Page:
Due to covid you can activate your social engagement system by:
- Lisetning to music (music you like) - Reading books, listening to podcasts, using audible - Walking in Nature. If you dont have acces to nature irl you can watch nature programmes, listening to sounds of nature - birds, rain ect. You can also bye a plant or a flower to get nature into your home - You can start playing an instrument - something where you are using air (a flute, a 🎷 ect.) - You can use the ohm sound - You can bye a pet or visit a shelter. - You can smile and wave at strangers (often time they will wave back at you) - You can draw, knit, make pottery ect. - You can turn your webcam on and watch a movie "with" a webcam friend, cook with the webcam turned on ect. - you can use the kind eyes exercise .
Gardening without gloves Imagining someone you like and then give yourself a hug Play with Lego Knit Keep a cricket ball, a stone ect in your pocket and touch it during the day. (It gives the same feeling as a baby/a toddler having a teddy bear as a transition object when letting go of its parents.)
Pick up your imaginary cat, put it on your lap, strike it from its head to its tail.
Tips for triggering situations: Allow Sooth, and the concepts of "big baby" Techniques to soothe tensions in the chest, hard moments, self-compassion and why it works from an anatomical and scientific perspective.
Hold a hot cup of beverage in your hands. Put it close to your chest Talk for yourself with a soothing voice as you would talk to a baby Rock forth and back with your body
So what is self compassion. Right. So in this very simple terms is just simply being a good friend to yourself the way you would be a good friend to others when they struggle. Know, most people when they think about how they treat themselves when they're struggling, especially when the difficulty comes from feeling like you failed at something or you're feeling really inadequate. Most of us say much more harsh mean even cruel things to ourselves than we say to anyone else in our life even worse than the people we don't like very much. Right. And contrast. Most of us have the experience of a close friend in our lives, or maybe a child's own really care about and with whom we know how to be compassionate and warm and supportive And so really you know what we're doing with with self compassion is not rocket science. We're just using the skills. We've already developed which is knowing how to be warm supportive compassionate towards those we care about. And we're actually turning them inward and treating ourselves with the same more than concern. And yeah, it does feel weird at first. I'm not going to pretend it doesn't right because we're used to being ourselves up and being kind to others. So it feels a little awkward at first. But, you know, the only reason that voice telling us we're crap feel so familiar is because we've never questioned it we've never even thought about using a different voice. And so self compassion is a practice you know we we practice being kinder, more supportive towards ourselves and after time it starts to become more normal and actually starts to become our habitual voice So that's kind of the easy way to think about what self compassion is, but I am a scientist. And I do have a more formal theoretical model of self compassion.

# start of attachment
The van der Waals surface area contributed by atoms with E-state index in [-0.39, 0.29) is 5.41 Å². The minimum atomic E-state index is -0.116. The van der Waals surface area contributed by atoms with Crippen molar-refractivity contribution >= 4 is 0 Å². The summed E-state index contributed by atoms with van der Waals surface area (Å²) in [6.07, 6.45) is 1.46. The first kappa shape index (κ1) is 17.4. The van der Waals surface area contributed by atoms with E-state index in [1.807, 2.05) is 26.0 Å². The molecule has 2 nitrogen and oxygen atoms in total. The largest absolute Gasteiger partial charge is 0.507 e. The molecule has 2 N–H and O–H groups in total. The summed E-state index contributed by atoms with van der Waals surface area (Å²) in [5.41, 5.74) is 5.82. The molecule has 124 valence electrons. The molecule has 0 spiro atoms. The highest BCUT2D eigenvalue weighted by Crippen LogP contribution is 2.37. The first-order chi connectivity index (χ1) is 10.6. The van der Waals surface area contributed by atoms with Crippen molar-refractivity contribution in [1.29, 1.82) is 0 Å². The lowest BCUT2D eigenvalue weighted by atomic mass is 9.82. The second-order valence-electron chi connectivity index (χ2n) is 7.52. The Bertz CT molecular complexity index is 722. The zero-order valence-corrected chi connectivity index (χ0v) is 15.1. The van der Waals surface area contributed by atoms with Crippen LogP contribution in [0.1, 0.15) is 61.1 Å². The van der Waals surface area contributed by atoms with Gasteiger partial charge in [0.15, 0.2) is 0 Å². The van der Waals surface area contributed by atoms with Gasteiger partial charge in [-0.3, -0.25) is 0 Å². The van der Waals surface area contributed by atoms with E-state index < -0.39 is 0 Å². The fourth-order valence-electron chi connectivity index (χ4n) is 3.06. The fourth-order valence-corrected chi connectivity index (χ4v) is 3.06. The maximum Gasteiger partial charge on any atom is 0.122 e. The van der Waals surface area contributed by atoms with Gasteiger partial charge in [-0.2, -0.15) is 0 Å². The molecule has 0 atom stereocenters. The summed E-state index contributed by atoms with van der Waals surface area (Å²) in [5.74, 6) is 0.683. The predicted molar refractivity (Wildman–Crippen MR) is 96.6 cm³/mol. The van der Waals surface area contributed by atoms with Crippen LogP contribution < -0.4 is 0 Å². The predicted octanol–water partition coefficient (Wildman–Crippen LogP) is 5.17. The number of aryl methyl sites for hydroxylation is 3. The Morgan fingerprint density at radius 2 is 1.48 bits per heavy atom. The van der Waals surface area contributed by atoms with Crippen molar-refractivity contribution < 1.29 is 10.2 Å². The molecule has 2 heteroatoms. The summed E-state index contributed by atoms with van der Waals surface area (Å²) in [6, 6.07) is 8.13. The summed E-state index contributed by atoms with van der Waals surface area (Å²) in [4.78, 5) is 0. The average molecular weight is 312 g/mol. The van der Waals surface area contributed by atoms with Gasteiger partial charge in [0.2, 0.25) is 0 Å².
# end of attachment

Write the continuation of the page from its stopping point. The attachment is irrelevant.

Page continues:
Which is that there are actually three separate components that go into self compassion. It's really not just one thing. I mean, we can think of it in simple terms, but in reality, it kind of forms a complex system So the idea is, in order to have a stable mind state of self compassion one that's healthy and stable over ti There's actually three elements we need we need kindness, which I talked about, but we also need a sense of common humanity into kind of a shared connection with other people and also mindfulness. So let me just break these down a little bit more in detail. So mindfulness. I mean everyone's heard about mindfulness these days. And again, mindfulness is actually at the core of self compassion. We can't be self compassionate unless we have some degree of mindfulness So what is mindfulness as most of you know mindfulness entails on being present with what is kind of being aware of what is instead of being auto on autopilot. And normally, we're on autopilot with ourselves in terms of, you know, being mean to ourselves. So mindfulness says, Hey, you know, wait a second. I'm really struggling here. Maybe I instead of being mean to myself, maybe I can try being kind to myself. Right. So with mindfulness. We're aware of our pain. We're aware of our discomfort. But we're aware of it in a balanced way. Right, so we don't we don't ignore or void or pain. Like, you know, the British just carry on, you know, don't even think about it. If you don't even think about it, you can actually give yourself the support and resource of self compassion. And the other hand, if we get what I call over identified with the pain, we kind of get lost in the storyline of how horrible things are. I am we get fused with our negative thoughts and emotions. We can't give ourselves, compassion, either. So mindfulness is kind of a balanced state and actually has a little space and perspective from our difficult experience.